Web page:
Cindy Walker, 87; Wrote Hundreds of Songs Recorded by an Array of Artists

Times Staff Writer

Cindy Walker, the prolific Texas songwriter who in every decade from the 1940s to the ‘80s turned out country and pop hits, including “You Don’t Know Me,” “In the Misty Moonlight” and “Cherokee Maiden,” has died. She was 87.

Walker, called the dean of Texas songwriters, died of natural causes Thursday at a hospital in Mexia, Texas, where she had lived most of her life.

Known for her romantic, sentimental, Western-flavored works, she wrote more than 500 recorded songs for an array of artists. Among them were Gene Autry (“Blue Canadian Rockies”), Roy Orbison (“Dream Baby [How Long Must I Dream]”), Bob Wills (“Cherokee Maiden,” “Bubbles in My Beer”), Eddy Arnold, Ray Charles (“You Don’t Know Me”), the Ames Brothers (“China Doll”), Hank Snow (“The Gold Rush Is Over”) and Jim Reeves (“Distant Drums,” “This Is It”).


She also wrote “Barstool Cowboy From Old Barstow” for Spike Jones and the City Slickers.

Over the years, Walker, who typed her lyrics on a pink-trimmed manual typewriter, saw her songs recorded by artists as varied as Bette Midler and Michael Buble. By the late 1980s, “You Don’t Know Me,” one of her best-known songs, had been recorded by more than 75 singers, including Arnold, Elvis Presley, Jerry Vale and Mickey Gilley.

This month, Willie Nelson, a fellow Texan, released “You Don’t Know Me: The Songs of Cindy Walker,” a tribute album of her songs.

“I loved her dearly and will miss her. And I’m glad that the music came out while she could still enjoy it,” Nelson said in a statement.

“Cindy Walker has never written a bad song in her life,” Fred Foster, Orbison’s producer, told the Austin American-Statesman in 2004. “She’s just this incredible bundle of talent and energy.”

The best tunes, Walker believed, “are songs with a face.”

“You recognize them,” she told the Associated Press in 1988. “You know them. It’s like a person. They have a face that’s outstanding. Other songs don’t have a face; you just hear them, that’s all. The really good ones are few and far between.”

Walker, who was frequently described as the greatest living songwriter of country music, was a charter member of the Nashville Songwriters Hall of Fame in 1970. She was inducted into the Country Music Hall of Fame in 1997.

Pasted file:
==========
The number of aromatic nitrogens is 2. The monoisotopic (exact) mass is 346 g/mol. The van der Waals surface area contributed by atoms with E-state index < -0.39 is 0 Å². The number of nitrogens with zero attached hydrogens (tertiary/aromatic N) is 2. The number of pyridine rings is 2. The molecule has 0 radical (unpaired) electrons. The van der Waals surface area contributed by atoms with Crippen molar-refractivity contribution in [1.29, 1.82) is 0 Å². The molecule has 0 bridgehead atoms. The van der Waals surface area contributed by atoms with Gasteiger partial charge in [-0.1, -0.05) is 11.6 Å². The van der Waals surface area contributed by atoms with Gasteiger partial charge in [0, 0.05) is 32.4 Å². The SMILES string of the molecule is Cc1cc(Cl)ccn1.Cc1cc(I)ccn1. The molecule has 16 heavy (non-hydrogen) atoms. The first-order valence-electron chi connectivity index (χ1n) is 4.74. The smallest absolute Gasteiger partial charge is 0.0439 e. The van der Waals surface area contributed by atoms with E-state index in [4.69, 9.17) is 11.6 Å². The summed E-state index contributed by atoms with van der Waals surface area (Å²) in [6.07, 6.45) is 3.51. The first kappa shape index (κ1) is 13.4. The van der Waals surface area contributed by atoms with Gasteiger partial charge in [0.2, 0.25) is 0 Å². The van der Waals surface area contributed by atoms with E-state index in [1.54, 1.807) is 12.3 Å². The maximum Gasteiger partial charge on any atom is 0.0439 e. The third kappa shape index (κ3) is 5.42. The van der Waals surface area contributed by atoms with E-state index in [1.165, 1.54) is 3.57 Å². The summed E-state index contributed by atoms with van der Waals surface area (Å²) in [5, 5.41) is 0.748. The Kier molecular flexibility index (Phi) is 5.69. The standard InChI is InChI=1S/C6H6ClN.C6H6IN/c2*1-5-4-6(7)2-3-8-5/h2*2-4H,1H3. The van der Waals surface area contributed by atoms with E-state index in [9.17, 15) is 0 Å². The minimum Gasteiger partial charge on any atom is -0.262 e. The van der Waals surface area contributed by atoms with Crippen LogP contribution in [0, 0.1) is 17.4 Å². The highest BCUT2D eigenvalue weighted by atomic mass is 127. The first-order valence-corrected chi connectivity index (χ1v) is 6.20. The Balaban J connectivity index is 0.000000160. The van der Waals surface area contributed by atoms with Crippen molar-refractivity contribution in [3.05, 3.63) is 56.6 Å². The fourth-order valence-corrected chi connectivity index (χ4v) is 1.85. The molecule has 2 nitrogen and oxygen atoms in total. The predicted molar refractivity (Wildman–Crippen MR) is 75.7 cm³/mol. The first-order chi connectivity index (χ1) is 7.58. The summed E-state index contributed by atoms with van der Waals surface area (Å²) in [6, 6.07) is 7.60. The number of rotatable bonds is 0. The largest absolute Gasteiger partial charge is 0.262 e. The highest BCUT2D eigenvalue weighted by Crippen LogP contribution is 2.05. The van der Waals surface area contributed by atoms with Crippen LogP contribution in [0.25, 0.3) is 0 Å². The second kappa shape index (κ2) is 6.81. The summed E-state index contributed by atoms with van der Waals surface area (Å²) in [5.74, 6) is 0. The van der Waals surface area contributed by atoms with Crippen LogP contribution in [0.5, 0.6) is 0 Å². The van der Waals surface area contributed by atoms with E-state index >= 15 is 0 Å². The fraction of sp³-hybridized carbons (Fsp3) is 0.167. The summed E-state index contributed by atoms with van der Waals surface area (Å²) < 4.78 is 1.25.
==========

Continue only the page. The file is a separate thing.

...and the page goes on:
“Songwriting is all I ever did love,” she recently told the New York Times.

The daughter of a cotton broker, Walker was born July 20, 1918, on her grandparents’ farm near Mart, Texas.

Her mother, Oree, was a pianist and the daughter of F.L. Eiland, who wrote hymns such as “Hold to God’s Unchanging Hand.”

Inspired by newspaper accounts of the Dust Bowl, Walker wrote her first song, “Dusty Skies,” when she was 12.

In late 1940, the 22-year-old Walker accompanied her parents on a business trip to Los Angeles. They were driving down Sunset Boulevard, when she spotted the Crosby Building and asked her father to stop the car.

“I had decided that if I ever got to Hollywood, I was going to try to show Bing Crosby a song I had written for him called ‘Lone Star Trail,’ ” she recalled in a 1988 interview with the Chicago Tribune. “My father said, ‘You’re crazy, girl,’ but he stopped the car.”

Walker grabbed her song-filled briefcase and went inside. A few minutes later, she ran back to the car to get her mother to play the piano for her: Crosby’s brother, Larry, had agreed to listen to the song.


With her mother accompanying her, Walker sang “Lone Star Trail.” Larry Crosby told her that Bing was looking for a Western song to record and might like it. The next day, she accompanied herself on the guitar and sang it for Bing at Paramount Studios, where he was making a movie.

Bing Crosby, who called her “Sis,” liked the song, and the unknown songwriter from Texas made her first sale.

“I’m a natural-born song plugger,” Walker said in a 2004 interview. “I’m not intimidated by anyone.”

To help her career, her family stayed in Hollywood, and other song sales quickly followed.

Country great Wills was an early fan, recording five of her songs, including “Dusty Skies” and “Cherokee Maiden” in 1941. He also commissioned her to write all of the songs for the string of Western films he was contracted to make. In all, Wills recorded more than 50 of her works.

Walker also had a brief career as a solo artist.

When she made a demonstration record of “Lone Star Trail” for Crosby at Decca Records, company executives offered her a contract. She recorded for Decca until 1947, having reached No. 5 on the country charts in 1944 for her cover version of the standard “When My Blue Moon Turns to Gold Again.”

In 1954, Walker and her then-widowed mother returned to Texas to be near relatives.

The three-bedroom house in Mexia where Walker lived more than 50 years was conspicuously devoid of her many awards; she said she kept them under the bed.


“I’m interested more in the last songs I write,” she told the Fort Worth Star-Telegram in 1997.

Walker continued to wake up most mornings at 5:30, pour a cup of black coffee and head upstairs to her small studio.

“Do you want to hear my new song?” she asked an American-Statesman reporter in February 2004. “I just got it back from my demo guys in Fort Worth, and I think it’s a real good ‘un.”

When it was finished playing, Walker asked, “Do I still have a hit in me?” Then she laughed heartily.

Despite her effervescent personality, Walker shunned the limelight.

She lived with her mother until she died in 1991 and said in a 2004 interview that “I miss Mama every day.”

Although it has often been reported that she never married, Walker said in her recent interview with the New York Times that she had once had “a very short-lived marriage.”


She is survived by three nieces.